Friday, October 10, 2008

Nigeria We Fail Thee

If you scratch ground small,
You go find oil, coal, gold plus precious stones
And the people? Adults wey dey work hard
And small pikin wey GOD take bless us left and right...
Wetin other countries dem dey find,
We get am!!!

If you were in Nigeria in the late 80s and 90s, you would know the above 'rap' that goes along with the song 'Me I Like My Country' quoted on SSD's post.

I doubt if Lord Frederick Lugard really knew what he was doing in 1912, when he suggested to the British Foreign Office and successfully 'amalgamated' the Southern and Northern Protectorates with the Colony of Lagos in 1914 to create what is known today as Nigeria. His intentions were far from altruistic as he was more concerned about his inability to get the 'darned natives' to cooperate with him in ending their 'barbarism' through his Indirect Rule system. More importantly, it was vital that Britain gain control of unclaimed areas before Germany, Portugal, or France claimed the land and its resources for themselves.

He did not know that by that singular act, he had birthed the greatest nation on earth.

Like many people then and since then, including historians, economists, political thinkers - and very many people who are Nigerians - Nigeria is just a geographical solution to a political problem, a resource/means to an economic end. And that is their mistake.

Many people look at Nigeria in terms of its abundant resources both natural and otherwise and believe that is the raison d'etre of its greatness. But even if you take away all the oil, gold and other etchetram, etchetram resources that lie in its soil, air and waters, Nigeria will still be great.

With over 150million people (and still counting) from 280 different ethnic nationalities crammed into about 971,000 square kilometres of land space (plus/minus Bakassi), renowned political pundits (and the Brenton-Woods Institutions) are still scratching their heads why we have not finished killing each other off as other humans would have done or divided up the land into a million fragments as other humans are wont to do.

(In comparison, the USA is about six times the size of Nigeria with a population just about 1.5 times and without its potentially volatile ethnic diversity. The average American has six times more space than the Nigerian to avoid getting into each others' faces.)

Nigeria was described by Professor Bayo Williams in the Nigerian 25th Anniversary Edition of the Newswatch magazine (October 1985) as 'the biggest problem of the professional obituarists'. Every time they pronounce her dead, like the Phoenix, she rises again. And again.


I believe that Nigeria's greatness is in its people. Yes, Nigeria's greatness is in Nigerians.

We are also its greatest problem. Think about it. Of any problem you want to ascribe to Nigeria and you will find a Nigerian.

Nigeria is not corrupt. Some Nigerians are. (We are not necessarily more corrupt or criminally minded though than any other peoples. Erm, we just do it with more aplomb. With attitude. We do everything with the swagger.)

I have travelled around Africa quite some and in discussions with non-Nigerians, they tell you about what I call the 'Naija Swagger'. We don't see it in ourselves but others do. Most other Africans can't understand it and find it annoying. That, to me, actually explains the obvious animosity towards the 'green passport' at most immigration points. It is a fear arising from the perceived unpredictability of the Nigerian. With some jealousy.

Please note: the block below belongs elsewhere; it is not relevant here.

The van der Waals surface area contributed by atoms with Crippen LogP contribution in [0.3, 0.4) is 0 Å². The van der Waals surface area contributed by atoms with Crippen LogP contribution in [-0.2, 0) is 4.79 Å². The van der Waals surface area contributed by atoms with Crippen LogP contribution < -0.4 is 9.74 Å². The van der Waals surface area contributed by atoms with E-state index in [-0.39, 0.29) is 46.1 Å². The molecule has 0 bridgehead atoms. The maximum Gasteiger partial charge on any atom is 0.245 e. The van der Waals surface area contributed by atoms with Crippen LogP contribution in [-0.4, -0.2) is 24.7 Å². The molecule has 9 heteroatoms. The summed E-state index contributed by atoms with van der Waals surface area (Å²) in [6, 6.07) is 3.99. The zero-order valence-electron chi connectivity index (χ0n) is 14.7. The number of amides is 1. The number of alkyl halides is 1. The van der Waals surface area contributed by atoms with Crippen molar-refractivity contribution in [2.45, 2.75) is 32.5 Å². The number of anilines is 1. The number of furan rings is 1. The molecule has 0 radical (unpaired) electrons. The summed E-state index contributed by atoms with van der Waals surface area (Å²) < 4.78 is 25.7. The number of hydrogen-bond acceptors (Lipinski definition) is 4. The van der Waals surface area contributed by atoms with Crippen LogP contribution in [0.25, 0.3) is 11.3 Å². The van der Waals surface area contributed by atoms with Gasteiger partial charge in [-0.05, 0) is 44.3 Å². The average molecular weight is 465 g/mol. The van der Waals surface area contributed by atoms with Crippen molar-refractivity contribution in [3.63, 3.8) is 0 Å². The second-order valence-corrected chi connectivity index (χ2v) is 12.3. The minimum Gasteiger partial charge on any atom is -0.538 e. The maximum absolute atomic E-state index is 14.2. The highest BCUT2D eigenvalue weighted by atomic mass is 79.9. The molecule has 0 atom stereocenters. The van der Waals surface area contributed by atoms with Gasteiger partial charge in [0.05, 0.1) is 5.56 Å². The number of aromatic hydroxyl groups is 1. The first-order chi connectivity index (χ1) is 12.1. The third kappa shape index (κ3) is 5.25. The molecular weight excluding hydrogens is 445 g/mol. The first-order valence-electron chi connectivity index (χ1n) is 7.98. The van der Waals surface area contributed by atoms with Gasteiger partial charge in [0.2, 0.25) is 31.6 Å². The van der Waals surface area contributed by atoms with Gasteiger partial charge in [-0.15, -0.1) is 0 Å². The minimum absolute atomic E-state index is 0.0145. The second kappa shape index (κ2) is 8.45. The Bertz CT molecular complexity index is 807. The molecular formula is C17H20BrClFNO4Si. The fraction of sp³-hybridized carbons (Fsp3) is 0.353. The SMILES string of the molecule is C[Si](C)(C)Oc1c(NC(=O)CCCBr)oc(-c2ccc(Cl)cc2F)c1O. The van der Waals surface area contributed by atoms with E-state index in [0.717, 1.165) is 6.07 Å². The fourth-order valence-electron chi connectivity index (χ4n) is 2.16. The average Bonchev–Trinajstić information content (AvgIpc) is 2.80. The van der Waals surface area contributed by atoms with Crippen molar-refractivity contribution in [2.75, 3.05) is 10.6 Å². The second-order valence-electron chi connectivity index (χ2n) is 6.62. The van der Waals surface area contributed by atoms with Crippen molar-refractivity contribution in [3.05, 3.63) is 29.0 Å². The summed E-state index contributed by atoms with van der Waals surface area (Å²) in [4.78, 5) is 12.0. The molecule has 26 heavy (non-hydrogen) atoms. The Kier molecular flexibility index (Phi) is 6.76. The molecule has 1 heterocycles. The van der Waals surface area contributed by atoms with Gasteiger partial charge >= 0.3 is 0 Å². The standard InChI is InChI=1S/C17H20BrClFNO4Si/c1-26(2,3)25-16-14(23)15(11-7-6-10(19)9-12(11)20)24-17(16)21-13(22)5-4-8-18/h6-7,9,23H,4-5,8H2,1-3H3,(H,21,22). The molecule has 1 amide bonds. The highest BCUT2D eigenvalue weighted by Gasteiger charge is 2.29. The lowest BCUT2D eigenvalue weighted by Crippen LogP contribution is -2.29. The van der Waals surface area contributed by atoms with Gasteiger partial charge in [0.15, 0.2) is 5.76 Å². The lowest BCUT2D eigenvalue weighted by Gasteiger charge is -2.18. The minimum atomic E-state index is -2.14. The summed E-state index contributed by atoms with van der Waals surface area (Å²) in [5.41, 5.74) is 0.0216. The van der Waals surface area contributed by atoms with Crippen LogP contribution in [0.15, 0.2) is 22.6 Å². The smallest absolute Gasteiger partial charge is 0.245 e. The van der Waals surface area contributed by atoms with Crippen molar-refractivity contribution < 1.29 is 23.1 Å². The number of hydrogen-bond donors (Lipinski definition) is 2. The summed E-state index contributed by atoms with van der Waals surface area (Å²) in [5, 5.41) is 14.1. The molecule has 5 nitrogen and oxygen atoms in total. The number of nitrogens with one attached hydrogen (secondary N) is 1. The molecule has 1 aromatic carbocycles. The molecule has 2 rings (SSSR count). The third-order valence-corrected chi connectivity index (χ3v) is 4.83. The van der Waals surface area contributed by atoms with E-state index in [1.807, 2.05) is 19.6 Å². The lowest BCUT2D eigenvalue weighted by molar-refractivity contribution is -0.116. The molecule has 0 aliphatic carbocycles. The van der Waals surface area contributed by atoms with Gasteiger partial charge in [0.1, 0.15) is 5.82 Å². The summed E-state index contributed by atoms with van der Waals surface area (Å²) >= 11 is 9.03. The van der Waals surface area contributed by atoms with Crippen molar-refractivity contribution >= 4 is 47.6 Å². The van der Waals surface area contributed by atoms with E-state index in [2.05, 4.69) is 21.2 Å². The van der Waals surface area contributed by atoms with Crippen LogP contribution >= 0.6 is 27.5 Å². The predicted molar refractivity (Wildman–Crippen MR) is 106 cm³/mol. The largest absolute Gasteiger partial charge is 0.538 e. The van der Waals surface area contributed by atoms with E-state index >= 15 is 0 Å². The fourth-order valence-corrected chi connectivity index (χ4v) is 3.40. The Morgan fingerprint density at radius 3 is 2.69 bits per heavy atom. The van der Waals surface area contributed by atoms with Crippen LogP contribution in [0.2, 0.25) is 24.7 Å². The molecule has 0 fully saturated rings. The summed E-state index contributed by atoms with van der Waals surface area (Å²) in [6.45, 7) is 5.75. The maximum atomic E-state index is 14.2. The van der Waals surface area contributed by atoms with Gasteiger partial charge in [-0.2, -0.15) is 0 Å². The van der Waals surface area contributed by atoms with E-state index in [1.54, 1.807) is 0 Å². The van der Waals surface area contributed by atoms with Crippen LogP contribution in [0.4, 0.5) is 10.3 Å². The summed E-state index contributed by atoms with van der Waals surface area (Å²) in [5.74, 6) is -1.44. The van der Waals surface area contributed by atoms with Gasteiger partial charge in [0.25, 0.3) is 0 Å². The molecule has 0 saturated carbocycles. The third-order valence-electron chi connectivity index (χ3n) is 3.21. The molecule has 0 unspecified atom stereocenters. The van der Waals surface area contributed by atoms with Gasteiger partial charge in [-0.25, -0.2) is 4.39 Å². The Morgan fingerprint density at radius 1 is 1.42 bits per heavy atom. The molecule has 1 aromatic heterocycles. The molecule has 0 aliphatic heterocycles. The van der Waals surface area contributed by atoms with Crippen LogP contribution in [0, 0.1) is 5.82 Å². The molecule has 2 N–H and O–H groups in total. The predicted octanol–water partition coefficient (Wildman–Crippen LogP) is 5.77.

I have since stopped letting it bother me. I have learned to cope - with a lot of patience. There's a price you pay for greatness. I have stopped apologizing for it. And I think that's what we need to do as Nigerians, to stop apologizing for Nigeria because Nigeria has done nothing wrong.

(If some Nigerian decides to get involved in crime in Saudi Arabia for instance and is caught, you expect me to identify with it? Why? Have you ever heard the US government or people pleading for Americans convicted for crimes in countries like Thailand? In fact, most Americans distance themselves as much as possible from such incidences. You never hear of such on Oprah.)

This greatness is in every Nigerian (not the Guinness advert). We are all trying to actualize this greatness within us and in the process we get impatient with other Nigerians who are probably not moving at the same speed as we do. And this explains our individualistic outlook to life. We want it like yesterday. We can see it. Why can't everybody just get it?

So we become everything to ourselves. Generate our own power and water, build our own schools and roads, literally become our own governments because we believe the government is too slow to do some things we wanted done - like yesterday. And when we can't, we simply go to another country where they have those things we believe we need. Then we blame Nigeria for not having them.

So, what to do?

If not I, Who? If not now, When? . I can't remember who said that but its the question we should be asking ourselves as Nigerians.

The Nigeria I Seek Begins With Me!

Repeat this to yourself every morning when you wake up and before you sleep. Yeah I know it can be difficult but remember to repeat it to yourself next time UMYA takes another of his 'trips'. Adequate health care for all Nigerians does not depend on him, it depends on me!

Those of you who are people of prayer should pray for Nigeria everyday. I do not advocate outsourcing our problems to GOD. No, let's do it our selves. Bless Nigeria everyday and send warm thoughts of love to any part of the country you think is hurting. If you can't think of any where, send it to the Niger Delta or just send it to your village. There is nothing like too much love, is there?

Welcome To The Greatest Nation On Earth!


1 comment:

ibiluv said...

profound.........i like!!!!!!!!!!!

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